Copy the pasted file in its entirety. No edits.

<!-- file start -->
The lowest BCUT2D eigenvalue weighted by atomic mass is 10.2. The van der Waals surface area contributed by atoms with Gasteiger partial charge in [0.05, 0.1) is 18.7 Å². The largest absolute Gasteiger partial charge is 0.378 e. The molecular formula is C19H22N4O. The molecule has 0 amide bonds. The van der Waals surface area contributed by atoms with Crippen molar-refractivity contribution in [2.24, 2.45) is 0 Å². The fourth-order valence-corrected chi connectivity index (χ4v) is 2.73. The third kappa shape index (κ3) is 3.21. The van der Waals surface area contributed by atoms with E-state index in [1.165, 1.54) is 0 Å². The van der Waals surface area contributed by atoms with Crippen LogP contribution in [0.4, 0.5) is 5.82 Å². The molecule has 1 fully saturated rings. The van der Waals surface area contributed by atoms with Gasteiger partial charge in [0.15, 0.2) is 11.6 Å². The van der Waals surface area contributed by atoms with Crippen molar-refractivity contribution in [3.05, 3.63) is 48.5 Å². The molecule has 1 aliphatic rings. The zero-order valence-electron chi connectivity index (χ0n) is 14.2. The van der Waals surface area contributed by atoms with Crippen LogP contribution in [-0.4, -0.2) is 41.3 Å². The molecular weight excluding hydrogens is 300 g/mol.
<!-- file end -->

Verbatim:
The lowest BCUT2D eigenvalue weighted by atomic mass is 10.2. The van der Waals surface area contributed by atoms with Gasteiger partial charge in [0.05, 0.1) is 18.7 Å². The largest absolute Gasteiger partial charge is 0.378 e. The molecular formula is C19H22N4O. The molecule has 0 amide bonds. The van der Waals surface area contributed by atoms with Crippen molar-refractivity contribution in [2.24, 2.45) is 0 Å². The fourth-order valence-corrected chi connectivity index (χ4v) is 2.73. The third kappa shape index (κ3) is 3.21. The van der Waals surface area contributed by atoms with E-state index in [1.165, 1.54) is 0 Å². The van der Waals surface area contributed by atoms with Crippen LogP contribution in [0.4, 0.5) is 5.82 Å². The molecule has 1 fully saturated rings. The van der Waals surface area contributed by atoms with Gasteiger partial charge in [0.15, 0.2) is 11.6 Å². The van der Waals surface area contributed by atoms with Crippen molar-refractivity contribution in [3.05, 3.63) is 48.5 Å². The molecule has 1 aliphatic rings. The zero-order valence-electron chi connectivity index (χ0n) is 14.2. The van der Waals surface area contributed by atoms with Crippen LogP contribution in [-0.4, -0.2) is 41.3 Å². The molecular weight excluding hydrogens is 300 g/mol.